World leaders announced plans to cut carbon emissions by 2030 at the Leaders’ Summit on Climate. Here are the top lines from the first day:
America is back. While the new US climate plan is not enough, 50-52% GHG cuts by 2030 is a huge step forward.
The US committed to a politically feasible NDC to cut emissions up to 52% by 2030 (on 2005 levels), which reduces the 2030 global emissions gap by 5-10%. The US will also its double climate finance contributions by 2024. Eyes will now turn to how else the Biden administration will meet its present and historical responsibility on fossil fuel support and delivering on this target.
China plans to limit coal consumption in the next five years.
One of the last countries to RSVP to the Summit, China was the first of the country leaders after the US to speak. No new formal targets, but Xi said China would cut coal consumption through the 2026-2030 15th 5-Year-Plan, which experts understand is new.
China will peak coal consumption by 2025. Xi’s speech at the #LeadersClimateSummit brough an eventual farewell to coal closer. But more actions are needed. The domestic conditions for faster emission cut are there. It’s in China’s interest to announce further plans before #COP26
— Li Shuo_Greenpeace (@LiShuo_GP) April 22, 2021
Japan pledgesto cut GHG emissions 46-50 % by 2030.
Japan has raised its 2030 climate target to 46-50% from 2013 levels. Now all eyes are on the implementation of Japan’s energy transition from coal to renewable energy. Nothing new on climate finance or coal financing.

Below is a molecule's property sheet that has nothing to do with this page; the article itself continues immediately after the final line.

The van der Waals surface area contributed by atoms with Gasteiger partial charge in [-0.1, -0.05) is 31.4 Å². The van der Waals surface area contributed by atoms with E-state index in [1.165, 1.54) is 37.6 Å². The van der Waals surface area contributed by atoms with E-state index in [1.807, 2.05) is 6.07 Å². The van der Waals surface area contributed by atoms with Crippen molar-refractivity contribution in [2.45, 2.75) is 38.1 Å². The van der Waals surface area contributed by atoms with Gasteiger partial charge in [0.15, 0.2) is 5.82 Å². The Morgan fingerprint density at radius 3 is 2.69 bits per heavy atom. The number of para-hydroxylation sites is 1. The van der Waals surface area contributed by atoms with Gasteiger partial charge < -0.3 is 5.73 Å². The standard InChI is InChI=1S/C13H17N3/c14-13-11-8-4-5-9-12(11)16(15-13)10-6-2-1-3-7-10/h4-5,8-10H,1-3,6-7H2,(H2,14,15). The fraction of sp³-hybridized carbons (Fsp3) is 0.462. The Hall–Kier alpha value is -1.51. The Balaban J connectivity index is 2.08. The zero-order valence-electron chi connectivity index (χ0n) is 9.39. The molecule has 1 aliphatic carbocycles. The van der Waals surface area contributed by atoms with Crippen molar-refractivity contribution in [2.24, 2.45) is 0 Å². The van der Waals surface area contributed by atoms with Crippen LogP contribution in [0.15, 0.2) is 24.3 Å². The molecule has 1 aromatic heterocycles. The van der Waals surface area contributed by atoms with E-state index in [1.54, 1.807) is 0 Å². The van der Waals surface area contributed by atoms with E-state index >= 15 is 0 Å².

Canada’s new 40-45% GHG cut target is an improvement but not enough.
New target: 40-45% cuts on 2005 levels by 2030 / no new climate finance. This is an increase from Canada’s current weak target of 30% below 2005 levels by 2030. And it’s higher than the target of 36% below 2005 levels, which was mentioned in Canada’s federal budget on Monday.
Indonesia’s vague net zero commitment.
Indonesia indicated a vague commitment to net-zero emissions if more financial support is forthcoming. Just a few days ago Minister of Planning presented new modelling for net-zero by 2045. According to the Minister’s numbers, a 2045 carbon neutrality target would benefit the Indonesian economy more than 2070. However, the vague statements of Jokowi will need to be backed up by a new NDC, which is expected to be submitted anytime soon.
South Korea will stop funding coal-powered projects overseas.
South Korea will halt state-backed financing of coal-fired power plants overseas. President Moon reaffirmed plans to submit a more ambitious climate target this year.
South Korea has a significant role in financing fossil fuels globally. In 2019, it was the third biggest public investor in overseas coal-fired power plant projects among the G20 countries.